Wednesday 30 Jul
 
 

Sobering sounds

Copperheads with Depth & Current, Dudes of America and Oblivious

10 p.m. Saturday

Opolis

113 N. Crawford Ave., Norman

opolis.org

447-3417

$7

07/30/2014 | Comments 0

Pony expression

Wild Ponies

8 p.m. Sunday

The Blue Door

2805 N. McKinley Ave.

bluedoorokc.com

524-0738

$15

07/30/2014 | Comments 0

Music Made Me: Josh Hogsett

Few, if any, Oklahoma bands have seen a rise as meteoric as Tallows over the past year, yet its seemingly overnight ascension didn’t happen by chance. The Oklahoma City four-piece is well-versed in the ways of modern pop songwriting, drawing from both glitchy electronica and cathartic indie rock in equal measure. Last year, the band pulled off a rare musical feat with its debut album, Memory Marrow, which was steeped heavily in the breadth of recent history yet managed to sound like nothing else before it.
07/30/2014 | Comments 0

Planting the seed

Chelsey Cope’s new band, Elms, is as earthy and native to Oklahoma as the trees that are their namesake. The soulful folk four-piece’s debut EP, Parallel Lines, was recorded at Bell Labs Recording Studio in Norman and is on its way in September. But the band has already given us a tease, with its first single, “Burn,” going live on SoundCloud on July 14.
07/22/2014 | Comments 0

Commercial rock

Center of the Universe Festival featuring Capital Cities, Young The Giant, AWOLNATION & more
Friday-Saturday
Downtown Tulsa 
centeroftheuniversefestival.com 
$35-$50 

07/22/2014 | Comments 0
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Depth & Current — Depth & Current


Norman guitar loudsmiths engineer an awesome sonic nightmare.

Matt Carney November 22nd, 2011

I always enjoy conversations — be they digital or in-person — with Hook Echo Sound and Nice People Records owner/engineer/operator Chris Harris, mainly as he’s one of the Oklahoma music community’s few remaining people who speaks his mind forcefully and directly.

depthandcurrent

I like to think of him as a kindred, younger spirit to Shellac’s Steve Albini: well-thought and often intentionally shocking, not for the enjoyment of shocking people, but because shock is often a useful tool in creating provocative art.

Prior to listening to “Depth & Current,” the first LP from the eponymous band comprised by Harris, drummer Scott Twitchell and Derek Lemke, I “liked” their music in the casual way that I “like” the bulk of locally produced music: I enjoyed it more for the knowledge that I was acquainted with the artist or producer than I actually cared for what was coming out of the speakers.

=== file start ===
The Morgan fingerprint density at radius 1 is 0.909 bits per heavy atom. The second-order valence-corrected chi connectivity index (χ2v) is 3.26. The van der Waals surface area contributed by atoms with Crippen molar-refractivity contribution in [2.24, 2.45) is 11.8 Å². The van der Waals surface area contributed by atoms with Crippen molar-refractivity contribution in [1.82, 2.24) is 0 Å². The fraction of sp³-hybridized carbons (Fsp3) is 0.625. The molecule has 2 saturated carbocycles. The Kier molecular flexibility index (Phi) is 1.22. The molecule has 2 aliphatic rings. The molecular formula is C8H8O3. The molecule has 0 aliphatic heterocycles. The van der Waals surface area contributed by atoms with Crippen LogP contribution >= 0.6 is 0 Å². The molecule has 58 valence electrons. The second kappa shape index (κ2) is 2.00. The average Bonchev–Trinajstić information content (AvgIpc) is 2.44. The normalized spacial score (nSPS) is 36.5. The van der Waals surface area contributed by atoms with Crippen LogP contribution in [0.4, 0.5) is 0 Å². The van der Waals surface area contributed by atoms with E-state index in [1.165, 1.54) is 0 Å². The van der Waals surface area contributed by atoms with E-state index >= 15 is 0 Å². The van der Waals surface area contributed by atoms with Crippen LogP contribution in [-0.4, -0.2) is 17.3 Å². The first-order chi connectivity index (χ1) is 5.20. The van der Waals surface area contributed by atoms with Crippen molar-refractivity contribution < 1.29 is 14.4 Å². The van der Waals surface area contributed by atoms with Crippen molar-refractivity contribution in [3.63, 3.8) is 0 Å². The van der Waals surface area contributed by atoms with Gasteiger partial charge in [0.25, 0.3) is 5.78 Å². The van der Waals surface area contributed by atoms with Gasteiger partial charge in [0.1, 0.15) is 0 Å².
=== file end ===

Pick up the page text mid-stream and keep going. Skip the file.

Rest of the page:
While I felt this tepidity for their 2009 EP, “Arms,” the feeling’s been replaced by full-bore fear and excitement for this new album, which sucks and swirls heavy, noisy mixes of grungy guitar and shoegazey vocals into the same dark hinterland where Albini and My Bloody Valentine get plastered and swap dirty jokes. It’s a beefed-up, scary improvement and a terrific recording in its own right.

Stark, ominous guitars crackle across album opener “Chkill,” accompanied by some scene-setting spoken word about a place where “pagans go to have a good time.” While “Depth & Current”’s scenes and moods do change track to track, it’s this one that introduces the listener to the thematic notion of haunting, which Harris’s otherworldly vocals constantly remind of. Much of the lyrics are indeterminate, or otherwise shoegazey, blurred and stretched by effects that give the sense that the singing is coming from the bottom of a very deep, stone well.

When you can tell what’s going on lyrically, it’s not just gloom, doom and woe, however. What unfolds is an individualist’s success story (see “Pick Yourself Up” and “Side by Side”), the notion of triumph reinforced by the heavy, deep echo of Harris’s voice. The gloom, doom and woe is coming from outside, from a society in turmoil.

Midway through the record, “Lost” marches along at a funereal pace that it doesn’t deviate from, with vocals to match. “Red Haute Sects” packs a greater sonic wallop than its punny name implies. “Minefield” sounds like just that.
 
Such sonic force is sure to kill live. Dec. 8 can’t come soon enough

You can stream the album for free at Depth & Current's website.
 
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